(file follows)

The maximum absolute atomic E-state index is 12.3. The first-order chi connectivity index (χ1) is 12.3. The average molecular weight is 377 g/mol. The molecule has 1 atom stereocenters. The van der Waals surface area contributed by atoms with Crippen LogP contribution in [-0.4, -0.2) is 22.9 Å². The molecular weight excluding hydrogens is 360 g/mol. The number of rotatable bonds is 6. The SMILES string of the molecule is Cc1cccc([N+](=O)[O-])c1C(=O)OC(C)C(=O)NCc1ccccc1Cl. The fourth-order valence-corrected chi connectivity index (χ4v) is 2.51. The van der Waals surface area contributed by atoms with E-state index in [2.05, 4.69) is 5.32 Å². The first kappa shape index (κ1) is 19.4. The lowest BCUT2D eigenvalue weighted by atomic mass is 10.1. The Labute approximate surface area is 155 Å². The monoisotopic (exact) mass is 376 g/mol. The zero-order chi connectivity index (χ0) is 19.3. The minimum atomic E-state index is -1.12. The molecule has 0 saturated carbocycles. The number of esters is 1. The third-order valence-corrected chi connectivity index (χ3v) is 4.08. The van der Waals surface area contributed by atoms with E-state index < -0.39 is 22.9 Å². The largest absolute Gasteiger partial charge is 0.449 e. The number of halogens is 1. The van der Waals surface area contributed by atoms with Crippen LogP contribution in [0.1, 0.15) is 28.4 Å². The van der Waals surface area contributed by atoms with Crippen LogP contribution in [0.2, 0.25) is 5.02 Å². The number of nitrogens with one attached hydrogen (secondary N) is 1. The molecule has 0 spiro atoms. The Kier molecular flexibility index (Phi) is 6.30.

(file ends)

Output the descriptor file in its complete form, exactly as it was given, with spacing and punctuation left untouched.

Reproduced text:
The maximum absolute atomic E-state index is 12.3. The first-order chi connectivity index (χ1) is 12.3. The average molecular weight is 377 g/mol. The molecule has 1 atom stereocenters. The van der Waals surface area contributed by atoms with Crippen LogP contribution in [-0.4, -0.2) is 22.9 Å². The molecular weight excluding hydrogens is 360 g/mol. The number of rotatable bonds is 6. The SMILES string of the molecule is Cc1cccc([N+](=O)[O-])c1C(=O)OC(C)C(=O)NCc1ccccc1Cl. The fourth-order valence-corrected chi connectivity index (χ4v) is 2.51. The van der Waals surface area contributed by atoms with E-state index in [2.05, 4.69) is 5.32 Å². The first kappa shape index (κ1) is 19.4. The lowest BCUT2D eigenvalue weighted by atomic mass is 10.1. The Labute approximate surface area is 155 Å². The monoisotopic (exact) mass is 376 g/mol. The zero-order chi connectivity index (χ0) is 19.3. The minimum atomic E-state index is -1.12. The molecule has 0 saturated carbocycles. The number of esters is 1. The third-order valence-corrected chi connectivity index (χ3v) is 4.08. The van der Waals surface area contributed by atoms with E-state index < -0.39 is 22.9 Å². The largest absolute Gasteiger partial charge is 0.449 e. The number of halogens is 1. The van der Waals surface area contributed by atoms with Crippen LogP contribution in [0.1, 0.15) is 28.4 Å². The van der Waals surface area contributed by atoms with Crippen LogP contribution in [0.2, 0.25) is 5.02 Å². The number of nitrogens with one attached hydrogen (secondary N) is 1. The molecule has 0 spiro atoms. The Kier molecular flexibility index (Phi) is 6.30.